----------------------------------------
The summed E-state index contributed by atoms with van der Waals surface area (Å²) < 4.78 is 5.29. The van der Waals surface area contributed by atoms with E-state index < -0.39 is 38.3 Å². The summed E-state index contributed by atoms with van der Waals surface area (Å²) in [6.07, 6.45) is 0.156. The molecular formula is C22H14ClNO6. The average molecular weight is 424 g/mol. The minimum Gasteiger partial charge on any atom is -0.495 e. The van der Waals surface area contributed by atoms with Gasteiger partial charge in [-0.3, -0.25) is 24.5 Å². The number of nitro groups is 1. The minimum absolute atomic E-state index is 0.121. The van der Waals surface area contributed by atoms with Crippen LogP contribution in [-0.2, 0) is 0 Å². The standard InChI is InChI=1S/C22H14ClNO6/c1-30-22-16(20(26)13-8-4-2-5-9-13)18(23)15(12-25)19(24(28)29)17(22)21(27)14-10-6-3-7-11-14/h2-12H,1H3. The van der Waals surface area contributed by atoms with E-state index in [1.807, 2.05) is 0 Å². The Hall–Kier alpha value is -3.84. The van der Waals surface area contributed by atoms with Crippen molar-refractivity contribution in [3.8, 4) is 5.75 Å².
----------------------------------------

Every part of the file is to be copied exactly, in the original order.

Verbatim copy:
The summed E-state index contributed by atoms with van der Waals surface area (Å²) < 4.78 is 5.29. The van der Waals surface area contributed by atoms with E-state index < -0.39 is 38.3 Å². The summed E-state index contributed by atoms with van der Waals surface area (Å²) in [6.07, 6.45) is 0.156. The molecular formula is C22H14ClNO6. The average molecular weight is 424 g/mol. The minimum Gasteiger partial charge on any atom is -0.495 e. The van der Waals surface area contributed by atoms with Gasteiger partial charge in [-0.3, -0.25) is 24.5 Å². The number of nitro groups is 1. The minimum absolute atomic E-state index is 0.121. The van der Waals surface area contributed by atoms with Crippen LogP contribution in [-0.2, 0) is 0 Å². The standard InChI is InChI=1S/C22H14ClNO6/c1-30-22-16(20(26)13-8-4-2-5-9-13)18(23)15(12-25)19(24(28)29)17(22)21(27)14-10-6-3-7-11-14/h2-12H,1H3. The van der Waals surface area contributed by atoms with E-state index in [1.807, 2.05) is 0 Å². The Hall–Kier alpha value is -3.84. The van der Waals surface area contributed by atoms with Crippen molar-refractivity contribution in [3.8, 4) is 5.75 Å².